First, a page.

TL;DR: Joseph Fort Newton.
Looks like Joseph Fort Newton. I've looked through the discussion on Wikiquote, which is the basis for my research here.
Dominique Pire, upon receiving the Nobel Prize, sourced it to 'Newton'. Just Newton. After that, it appears to be attributed to Isaac Newton, who is what most people think of when they hear 'Newton' (actually, more people might think of Fig Newtons, but not in the context of people (but who knows, people are weird)).
This site (in French, used Google Translate) claims that's it's Joseph Fort, but don't provide a source.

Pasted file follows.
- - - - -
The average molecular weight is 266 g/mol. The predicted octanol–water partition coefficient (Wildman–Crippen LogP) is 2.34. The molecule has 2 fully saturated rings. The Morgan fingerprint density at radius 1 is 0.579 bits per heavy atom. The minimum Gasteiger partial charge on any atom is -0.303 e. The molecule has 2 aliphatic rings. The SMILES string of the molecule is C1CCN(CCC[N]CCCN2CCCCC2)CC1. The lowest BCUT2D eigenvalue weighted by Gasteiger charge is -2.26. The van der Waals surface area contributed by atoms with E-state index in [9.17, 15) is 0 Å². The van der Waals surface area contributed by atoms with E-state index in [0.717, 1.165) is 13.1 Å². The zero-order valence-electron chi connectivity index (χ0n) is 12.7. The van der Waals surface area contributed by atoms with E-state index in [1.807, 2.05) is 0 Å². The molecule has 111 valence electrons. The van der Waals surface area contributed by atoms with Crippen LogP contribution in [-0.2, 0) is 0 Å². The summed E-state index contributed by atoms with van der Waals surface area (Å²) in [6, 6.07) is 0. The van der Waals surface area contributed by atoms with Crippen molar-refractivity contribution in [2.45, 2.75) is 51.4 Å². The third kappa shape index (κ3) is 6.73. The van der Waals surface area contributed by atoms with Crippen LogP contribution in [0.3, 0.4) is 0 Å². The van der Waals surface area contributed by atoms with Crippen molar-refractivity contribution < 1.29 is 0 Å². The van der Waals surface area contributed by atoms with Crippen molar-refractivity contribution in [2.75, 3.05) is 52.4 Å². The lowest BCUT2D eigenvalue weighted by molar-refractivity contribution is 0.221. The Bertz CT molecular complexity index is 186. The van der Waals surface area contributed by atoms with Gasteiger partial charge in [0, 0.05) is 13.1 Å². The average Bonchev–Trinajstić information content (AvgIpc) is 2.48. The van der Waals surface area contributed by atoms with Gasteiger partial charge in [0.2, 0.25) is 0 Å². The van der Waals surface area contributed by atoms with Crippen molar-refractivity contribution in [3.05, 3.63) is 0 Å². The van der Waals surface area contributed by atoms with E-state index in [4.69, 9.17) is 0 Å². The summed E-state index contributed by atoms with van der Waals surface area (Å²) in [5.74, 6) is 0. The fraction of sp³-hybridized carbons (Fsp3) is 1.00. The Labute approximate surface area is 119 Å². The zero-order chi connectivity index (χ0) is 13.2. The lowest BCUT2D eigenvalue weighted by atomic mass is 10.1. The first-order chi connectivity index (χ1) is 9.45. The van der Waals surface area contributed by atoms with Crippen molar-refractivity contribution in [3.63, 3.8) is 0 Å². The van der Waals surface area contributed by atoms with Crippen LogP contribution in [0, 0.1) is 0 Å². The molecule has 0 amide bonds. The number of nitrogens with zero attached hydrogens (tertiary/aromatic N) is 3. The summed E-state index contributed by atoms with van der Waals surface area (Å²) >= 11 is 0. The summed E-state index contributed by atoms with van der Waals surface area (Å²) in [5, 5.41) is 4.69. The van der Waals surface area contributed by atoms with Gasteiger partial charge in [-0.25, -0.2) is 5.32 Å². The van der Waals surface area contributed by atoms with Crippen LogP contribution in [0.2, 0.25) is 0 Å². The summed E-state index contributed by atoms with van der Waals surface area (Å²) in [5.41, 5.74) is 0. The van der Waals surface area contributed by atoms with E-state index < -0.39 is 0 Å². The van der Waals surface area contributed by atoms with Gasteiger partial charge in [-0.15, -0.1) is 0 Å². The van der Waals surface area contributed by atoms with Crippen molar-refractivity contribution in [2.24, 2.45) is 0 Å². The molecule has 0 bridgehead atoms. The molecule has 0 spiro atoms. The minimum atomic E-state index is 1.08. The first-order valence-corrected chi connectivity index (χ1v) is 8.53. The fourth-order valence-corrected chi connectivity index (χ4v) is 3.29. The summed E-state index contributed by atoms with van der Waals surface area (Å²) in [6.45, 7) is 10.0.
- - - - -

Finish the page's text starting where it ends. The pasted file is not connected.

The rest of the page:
This however is itself a paraphrasing of the actual writing, to wit. JF's 1948 book "Adventures of Faith" pp 51-52 (((Why are so many people shy, lonely, shut up within themselves, unequal to their tasks, unable to be happy? Because they are inhabited by fear, like the man in the Parable of the Talents, erecting walls around themselves instead of building bridges into the lives of others; shutting out life.")))
And indeed, this appears to be the case.
Here's the book on Amazon.
I then searched for it on Google Books, and found a copy with snippet view and performed a search for 'walls'.
And I found it on page 52:
But it's actually a misquote. It's a paraphrase of the original quote that became popular and mis-attributed.